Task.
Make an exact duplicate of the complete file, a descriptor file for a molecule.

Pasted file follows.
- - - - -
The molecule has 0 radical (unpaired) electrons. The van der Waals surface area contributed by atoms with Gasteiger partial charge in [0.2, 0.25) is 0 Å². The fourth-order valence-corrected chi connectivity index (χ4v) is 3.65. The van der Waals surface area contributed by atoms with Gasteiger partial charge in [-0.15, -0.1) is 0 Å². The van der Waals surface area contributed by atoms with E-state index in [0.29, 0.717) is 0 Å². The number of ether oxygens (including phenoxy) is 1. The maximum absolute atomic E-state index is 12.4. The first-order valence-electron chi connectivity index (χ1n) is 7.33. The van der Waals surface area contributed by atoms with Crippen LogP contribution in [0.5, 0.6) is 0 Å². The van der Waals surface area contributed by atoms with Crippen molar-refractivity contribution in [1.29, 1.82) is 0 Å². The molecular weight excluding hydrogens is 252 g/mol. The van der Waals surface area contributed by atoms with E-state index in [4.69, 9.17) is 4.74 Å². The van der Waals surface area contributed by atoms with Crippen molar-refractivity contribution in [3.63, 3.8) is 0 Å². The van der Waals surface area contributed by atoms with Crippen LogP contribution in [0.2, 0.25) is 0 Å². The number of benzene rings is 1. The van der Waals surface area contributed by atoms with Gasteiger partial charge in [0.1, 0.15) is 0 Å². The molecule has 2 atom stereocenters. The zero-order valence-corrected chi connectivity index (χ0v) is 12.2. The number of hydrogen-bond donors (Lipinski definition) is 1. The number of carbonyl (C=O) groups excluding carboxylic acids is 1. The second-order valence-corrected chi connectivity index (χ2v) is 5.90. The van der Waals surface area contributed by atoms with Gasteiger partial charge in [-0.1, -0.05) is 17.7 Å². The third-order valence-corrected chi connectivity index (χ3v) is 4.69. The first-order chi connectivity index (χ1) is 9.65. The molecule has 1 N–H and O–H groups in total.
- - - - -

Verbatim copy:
The molecule has 0 radical (unpaired) electrons. The van der Waals surface area contributed by atoms with Gasteiger partial charge in [0.2, 0.25) is 0 Å². The fourth-order valence-corrected chi connectivity index (χ4v) is 3.65. The van der Waals surface area contributed by atoms with Gasteiger partial charge in [-0.15, -0.1) is 0 Å². The van der Waals surface area contributed by atoms with E-state index in [0.29, 0.717) is 0 Å². The number of ether oxygens (including phenoxy) is 1. The maximum absolute atomic E-state index is 12.4. The first-order valence-electron chi connectivity index (χ1n) is 7.33. The van der Waals surface area contributed by atoms with Crippen LogP contribution in [0.5, 0.6) is 0 Å². The van der Waals surface area contributed by atoms with Crippen molar-refractivity contribution in [1.29, 1.82) is 0 Å². The molecular weight excluding hydrogens is 252 g/mol. The van der Waals surface area contributed by atoms with E-state index in [4.69, 9.17) is 4.74 Å². The van der Waals surface area contributed by atoms with Crippen molar-refractivity contribution in [3.63, 3.8) is 0 Å². The van der Waals surface area contributed by atoms with Crippen LogP contribution in [0.2, 0.25) is 0 Å². The number of benzene rings is 1. The van der Waals surface area contributed by atoms with Gasteiger partial charge in [0.1, 0.15) is 0 Å². The molecule has 2 atom stereocenters. The zero-order valence-corrected chi connectivity index (χ0v) is 12.2. The number of hydrogen-bond donors (Lipinski definition) is 1. The number of carbonyl (C=O) groups excluding carboxylic acids is 1. The second-order valence-corrected chi connectivity index (χ2v) is 5.90. The van der Waals surface area contributed by atoms with Gasteiger partial charge in [-0.1, -0.05) is 17.7 Å². The third-order valence-corrected chi connectivity index (χ3v) is 4.69. The first-order chi connectivity index (χ1) is 9.65. The molecule has 1 N–H and O–H groups in total.